Though this is the debut album of synth rock project Virgin Birth, I think they’re going to soar farther than most in this niche little scene. They take the experimental of industrial electronics and kick them in teeth with a punk attitude. Raw energy permeates the album through and through and offers a fascinating thrill ride. 

While I have decent things to say about most of the songs on “The Forest”, I’d like to focus on a few of my favorites. This is going to start with the title track ‘The Forest’. A blistering guitar riff that’s cut to the steady tick of a rapid drum beat forms the base as underlying kickdrums provide a thumping, marching rhythm. The vocals range from sarcastic, attitude driven clean singing with backing vocals, to shouting, and general singing. It’s a grand song that’s minimal in a sense but industrial at its heart. Simplicity can work and Virgin Birth understands that. The song lasts around two-minutes and forty-some seconds which is a perfect length; Virgin Birth does not overstay their welcome on this single and that’s something most artists overlook.


‘All For Show’ also popped out to me from the get go. Building up tension through instrumental work is something that a lot of artists attempt but usually fail at. Virgin Birth showcase their talent by exceeding that; the rhythm isn’t ominous as in a horror movie, but like a clock ticking down; a violent ass kicking that’s bound to break open. But rather going in the direction of an all out rock’n’roll blast during the chorus, Virgin Birth subverts expectations by rolling out a melancholic beat. Quite lovely and addictive.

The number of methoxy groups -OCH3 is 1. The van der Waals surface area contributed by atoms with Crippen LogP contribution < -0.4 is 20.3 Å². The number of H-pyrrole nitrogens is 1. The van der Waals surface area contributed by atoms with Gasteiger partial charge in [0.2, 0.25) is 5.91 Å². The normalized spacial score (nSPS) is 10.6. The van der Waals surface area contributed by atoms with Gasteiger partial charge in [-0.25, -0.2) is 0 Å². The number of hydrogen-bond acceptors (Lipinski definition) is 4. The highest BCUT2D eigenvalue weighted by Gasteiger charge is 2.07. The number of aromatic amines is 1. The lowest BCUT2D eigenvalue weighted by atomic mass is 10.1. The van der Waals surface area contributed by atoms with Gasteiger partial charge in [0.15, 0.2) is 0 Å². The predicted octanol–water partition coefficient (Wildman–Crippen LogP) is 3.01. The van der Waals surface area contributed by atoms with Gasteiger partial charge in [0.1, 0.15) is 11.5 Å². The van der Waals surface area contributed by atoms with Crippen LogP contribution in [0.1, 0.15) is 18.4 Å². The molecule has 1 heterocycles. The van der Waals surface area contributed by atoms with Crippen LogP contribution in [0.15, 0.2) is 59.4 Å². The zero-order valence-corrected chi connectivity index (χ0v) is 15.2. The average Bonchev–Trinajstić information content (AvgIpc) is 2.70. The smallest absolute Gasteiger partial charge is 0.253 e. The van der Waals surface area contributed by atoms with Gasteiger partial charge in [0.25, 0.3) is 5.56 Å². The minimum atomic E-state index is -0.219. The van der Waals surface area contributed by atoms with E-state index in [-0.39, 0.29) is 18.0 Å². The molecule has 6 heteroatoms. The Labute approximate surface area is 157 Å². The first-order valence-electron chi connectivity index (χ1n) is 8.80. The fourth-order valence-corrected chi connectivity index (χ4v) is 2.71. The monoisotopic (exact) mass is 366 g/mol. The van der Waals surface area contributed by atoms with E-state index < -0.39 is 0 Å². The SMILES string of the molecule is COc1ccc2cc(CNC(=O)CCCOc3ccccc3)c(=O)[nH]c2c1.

The last song that I would like to point out is ‘Your Name’. This riveting track sees Virgin Birth going hard. Dirty industrial beats reign supreme in this all out blast. Punchy percussion, experimental breakdowns, and crisp production are awaiting in the meat of the track. It’s down and dirty electronics at their finest, and it’s something I’d love to see performed live. Knocks me right off my feet.  

Alas, there is but one song on “The Forest” that wasn’t quite up to par for me. That being the introductory track ‘Waiting’. As much as I was getting into the initial percussive industrial groove, I felt as if I was waiting for a payoff for far too long. The vocal samples that they use throughout the single got a bit too repetitive for my tastes, such as the phrase “I don’t belong in the world” stated four or five times over before going away. In comparison to the punk edge that Virgin Birth delivers with their other songs, I think this one fell short.  

Virgin Birth’s debut is a fantastic thrill ride through synthetic mayhem, badass industrial domination, and pure raw chaos that’s thrilling to listen to from start to finish. Never losing their identity along the way, this is an album that’s worth the time. 

May 27 2023

Steven Gullotta

info@brutalresonance.com
I've been writing for Brutal Resonance since November of 2012 and now serve as the editor-in-chief. I love the dark electronic underground and usually have too much to listen to at once but I love it. I am also an editor at Aggressive Deprivation, a digital/physical magazine since March of 2016. I support the scene as much as I can from my humble laptop.